What should we include in biographies for young readers? Should we exclude the disputed parts of peoples' lives? I found myself thinking about those questions as I was reading the January 25, 2008, issue of the Times Literary Supplement, featuring reviews of several new, often critical biographies of Mahatma Gandhi, including two by his grandsons. And I thought about that again as I was recently reading historian Barry Mackintosh's 1977 article about George Washington Carver in American Heritage magazine, which debunks or undermines some of the myths we've heard about the famous scientist. Read more. . .

-Marc Aronson


Tips Corner
Research ideas contributed by readers
Your Own Web Advance Team


If you are overwhelmed by the number of websites and sometimes doubtful about their quality, you will appreciate the work of the Librarians' Internet Index (LII).

     A publicly-funded website and weekly newsletter, the LII is like an advance team, cruising the web and evaluating websites of interest to researchers. They have now 20,000 entries on their site, organized into fourteen main topics and nearly 300 related topics.

     Every Thursday the LII sends out a newsletter, to which one may subscribe free-of-charge, featuring dozens of websites that have been reviewed by their team of librarians.

In This Issue
2007 Biographer of the Year
Tarbell & Rockefeller
All-Time Favorites
Making a Living at Biography
Book Show on Internet
Personal Amanuensis
Tips Corner
A Lincoln biography in stone and metal.
Summers Lincoln

"This splendid evocation of Lincoln's image in sculpture combines poetic description, human-interest anecdotes, and incisive analysis. James Percoco shows how the different styles of public art shed light on the changing memories of our greatest president. Each chapter alone is worth the price of this book."

-James M. McPherson,

author of This Mighty Scourge: Perspectives on the Civil War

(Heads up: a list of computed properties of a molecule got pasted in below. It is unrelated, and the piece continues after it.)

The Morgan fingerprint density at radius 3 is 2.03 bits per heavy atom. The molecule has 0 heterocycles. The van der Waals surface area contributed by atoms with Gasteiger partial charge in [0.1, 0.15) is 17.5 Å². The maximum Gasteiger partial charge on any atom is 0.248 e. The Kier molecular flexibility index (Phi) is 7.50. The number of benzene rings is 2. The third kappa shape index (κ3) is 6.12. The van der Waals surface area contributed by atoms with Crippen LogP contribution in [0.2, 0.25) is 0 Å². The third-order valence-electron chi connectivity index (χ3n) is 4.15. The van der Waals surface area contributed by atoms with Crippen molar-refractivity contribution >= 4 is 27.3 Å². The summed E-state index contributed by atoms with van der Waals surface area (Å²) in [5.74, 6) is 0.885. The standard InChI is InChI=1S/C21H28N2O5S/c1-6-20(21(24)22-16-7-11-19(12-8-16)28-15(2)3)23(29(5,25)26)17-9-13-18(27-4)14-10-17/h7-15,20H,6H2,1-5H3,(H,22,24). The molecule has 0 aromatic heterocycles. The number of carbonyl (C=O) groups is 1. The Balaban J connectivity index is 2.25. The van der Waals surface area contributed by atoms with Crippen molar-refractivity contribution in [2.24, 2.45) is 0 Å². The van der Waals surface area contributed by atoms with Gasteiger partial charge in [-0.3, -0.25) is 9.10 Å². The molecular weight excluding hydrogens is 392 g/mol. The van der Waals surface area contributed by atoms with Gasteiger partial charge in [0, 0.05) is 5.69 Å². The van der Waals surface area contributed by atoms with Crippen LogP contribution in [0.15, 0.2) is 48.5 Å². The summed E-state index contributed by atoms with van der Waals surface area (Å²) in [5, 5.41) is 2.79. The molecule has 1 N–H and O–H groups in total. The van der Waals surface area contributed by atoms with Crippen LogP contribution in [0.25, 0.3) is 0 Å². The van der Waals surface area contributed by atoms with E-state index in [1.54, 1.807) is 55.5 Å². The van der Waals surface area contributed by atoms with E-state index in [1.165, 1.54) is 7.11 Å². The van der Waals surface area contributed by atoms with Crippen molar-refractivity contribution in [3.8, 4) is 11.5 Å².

Fordham University Press

From the Editor's Desk
Dear Readers,
I love birthdays. This issue represents our first birthday. In March 2007, I sent out a prototype of this newsletter to a few friends who, like me, were either embroiled in writing a biography or simply loved reading biographies. The response was so enthusiastic I felt it would be a disservice not to do a second issue, a third, a fourth. . .
Now, a year later the newsletter has a large and supportive readership. But gaining your editorial approval was only the first challenge The newsletter must find a stable economic foundation. To that end I will seek to obtain advertising support. So, in the coming months,  please be sure to patronize and thank those who advertise in our newsletter.

Happy reading,
James McGrath Morris

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Sold to Publishers

The following are among the biographies sold to publishers in February as reported by Publishers Marketplace and other sources 


Brian Donovan, Hard Driving:  Wendell Scott's NASCAR Odyssey, Steerforth


Gary Marmorstein, Lorenz Hart: An American Life, Simon & Schuster


Charles Allen, Kipling Sahib: India and the Making of Rudyard Kipling, 1865-1900, Little Brown


Jeffry Wert, Cavalryman of the Lost Cause: A Biography of J.E.B. Stuart, Tantor


David Hawkes, John Milton: A Hero for Our Time, Counterpoint

In Stores

The following are biographies in stores this month. In cooperation with Publishers Weekly, many titles are now accompanied with a link to the PW review. 

chasing flame

Chasing the Flame: Sergio Vieira de Mello and the Fight to Save the World
by Samantha Power. (Penguin)


 House of Wits: An Intimate Portrait of the James Family by Paul Fisher (Holt)


Kirby: King of Comics by Mark Evanier (Abrams)


Taking on the Trust: The Epic Battle of Ida Tarbell and John D. Rockefeller by
Steve Weinberg. (Norton)


Explorer: The Life of Richard E. Byrd by Lisle A. Rose (University of Missouri Press)


Simone de Beauvoir: The Making of an Intellectual Woman by Toril Moi (Oxford)



New In Paperback

Belva Lockwood: The Woman Who Would be President by Jill Norgren (NYU Press)


Don Benito Wilson: From Mountain Man to Mayor, Los Angeles 1840-1878 by Nat Read (Angel City Press)